Wednesday 29 August 2018
Seeing red over colour? Frucor is, following a recent Australian decision not to allow its colour green to be registered as a trade mark
Not all trade marks are created equal. While it’s possible to apply to register a trade mark for a colour, a recent decision from the Federal Court of Australia has confirmed that the bar continues to be set very, very high.
Anything that is capable of being represented graphically can potentially function as a trade mark. Most of us are familiar with the traditional types of trade marks—words or logos that tell as at a glance who a product or service comes from. Less common are non-traditional marks like sounds, smells, shapes and colours.
One of the more popular types of non-traditional trade marks is the colour mark. If a particular colour becomes synonymous with a company, its goods or services, it might be possible for that company to get a trade mark registration for the colour (or more accurately, a particular shade of a colour, applied to particular products or services). Cadbury has had success with a shade of purple for chocolate, and although not a traditional colour mark, Louboutin has obtained a trade mark registration for ‘a lacquered red sole on footwear’.
In the Federal Court case, Frucor Beverages Limited (Frucor) was trying secure a trade mark for the colour green. The ‘V’ energy drink has been Frucor’s flagship product and a staple of the New Zealand and Australian markets since the late 1990s.
In 2012, Frucor managed to secure a trade mark for its bright shade of green in New Zealand. In 2012, Frucor sought to secure an identical trade mark in Australia. The application was accepted by IP Australia, but opposed by a number of parties, including Coca-Cola.
In the opposition before IP Australia, Frucor lost and so it appealed to the Federal Court to overturn the earlier decision. The decision dealt with several issues, the most crucial being whether the colour green, in the way Frucor has used it on the V cans, was in fact used as a trade mark.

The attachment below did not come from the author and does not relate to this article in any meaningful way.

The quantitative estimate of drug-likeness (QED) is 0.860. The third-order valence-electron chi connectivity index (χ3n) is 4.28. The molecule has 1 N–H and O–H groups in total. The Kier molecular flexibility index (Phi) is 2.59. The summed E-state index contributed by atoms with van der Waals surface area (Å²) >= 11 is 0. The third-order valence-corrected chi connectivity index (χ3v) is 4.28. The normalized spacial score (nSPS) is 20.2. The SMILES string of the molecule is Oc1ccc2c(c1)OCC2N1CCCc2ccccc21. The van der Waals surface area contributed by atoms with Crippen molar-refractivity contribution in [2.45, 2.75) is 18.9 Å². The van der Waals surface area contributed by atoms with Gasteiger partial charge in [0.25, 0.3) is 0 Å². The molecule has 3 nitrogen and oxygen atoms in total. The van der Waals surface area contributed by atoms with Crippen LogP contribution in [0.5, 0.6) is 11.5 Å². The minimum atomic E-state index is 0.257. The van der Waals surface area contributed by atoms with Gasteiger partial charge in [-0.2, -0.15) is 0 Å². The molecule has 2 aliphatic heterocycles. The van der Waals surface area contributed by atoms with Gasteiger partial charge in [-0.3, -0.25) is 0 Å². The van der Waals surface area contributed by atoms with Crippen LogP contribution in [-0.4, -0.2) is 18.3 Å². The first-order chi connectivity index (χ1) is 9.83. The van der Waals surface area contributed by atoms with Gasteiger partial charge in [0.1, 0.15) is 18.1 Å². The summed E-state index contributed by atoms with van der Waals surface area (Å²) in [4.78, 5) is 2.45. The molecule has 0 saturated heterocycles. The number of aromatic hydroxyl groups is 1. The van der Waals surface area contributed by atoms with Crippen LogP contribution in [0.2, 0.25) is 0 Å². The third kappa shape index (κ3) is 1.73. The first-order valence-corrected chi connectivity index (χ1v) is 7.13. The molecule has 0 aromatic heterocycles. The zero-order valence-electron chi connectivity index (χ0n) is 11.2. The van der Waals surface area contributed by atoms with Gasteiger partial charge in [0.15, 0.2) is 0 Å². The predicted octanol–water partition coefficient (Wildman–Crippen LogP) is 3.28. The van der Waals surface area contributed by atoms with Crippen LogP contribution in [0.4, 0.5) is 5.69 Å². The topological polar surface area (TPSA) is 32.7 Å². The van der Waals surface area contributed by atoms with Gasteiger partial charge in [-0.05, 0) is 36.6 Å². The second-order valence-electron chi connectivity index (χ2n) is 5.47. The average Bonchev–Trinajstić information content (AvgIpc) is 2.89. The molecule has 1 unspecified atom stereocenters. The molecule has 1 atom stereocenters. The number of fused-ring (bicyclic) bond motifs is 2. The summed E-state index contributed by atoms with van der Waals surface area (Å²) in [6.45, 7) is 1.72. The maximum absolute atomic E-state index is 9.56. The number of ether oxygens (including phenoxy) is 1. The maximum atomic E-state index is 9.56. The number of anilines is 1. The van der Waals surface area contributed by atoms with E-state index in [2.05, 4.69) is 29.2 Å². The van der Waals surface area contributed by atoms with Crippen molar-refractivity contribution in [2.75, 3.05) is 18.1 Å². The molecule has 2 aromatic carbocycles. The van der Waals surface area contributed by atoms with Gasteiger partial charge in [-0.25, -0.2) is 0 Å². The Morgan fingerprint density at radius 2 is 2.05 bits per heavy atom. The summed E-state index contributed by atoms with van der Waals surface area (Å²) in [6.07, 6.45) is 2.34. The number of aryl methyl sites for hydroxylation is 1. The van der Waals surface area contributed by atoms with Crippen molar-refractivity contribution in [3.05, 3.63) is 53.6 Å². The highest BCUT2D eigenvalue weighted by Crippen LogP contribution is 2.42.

Rejecting Frucor’s evidence and arguments, the Federal Court said evidence of an association of a colour with a particular product does not mean that the product colour is functioning or has functioned as a trade mark. You need to have an understanding of how the colour was used in the context before the conclusion can be drawn.
Frucor provided evidence that consumers in the energy drink market recognise the colour green as being V. The evidence of use and consumer recognition was substantive, with one of the judges considering Frucor’s use was ’substantial, consistent and conspicuous’. But that wasn’t enough.
Frucor’s evidence failed to show that consumers had learned to exclusively associate the particular colour of green as identifying its ‘V’ brand of energy drink without relying on other elements of the product packaging, like the brand name and logo. This led the Court to find that although consumers see the colour green on energy drinks and know it comes from V, they don’t necessarily equate the colour green as a badge of origin.
The problem was that consumers associated the colour green with V, not with Frucor. The colour was a backdrop to the trade mark V, and not functioning as a badge of origin on its own, and telling the consumer that the drink came from Frucor.
Compounding this, Frucor didn’t always use its colour of green exclusively on its range of V drinks. Over the years, the V range had been broadened to introduce different flavours, and each new flavour variant was represented by a different colour. For example, the sugar-free version was silver, while the berry flavour was red. This led the Court to conclude that consumers were taught to link the colour green with the regular V flavour, reinforcing the link between colour and flavour rather than colour and the origin of the goods.
This decision doesn’t have any impact on the underlying legal situation in Australia, but it does raise some useful points for brand owners in both New Zealand and Australia to remember if colour is an important part of your brand:
- If you want to get a colour registered as a trade mark, make sure you use it as a trade mark.
- Think about whether you are using the colour to indicate different products within a range brand, or the origin of your goods.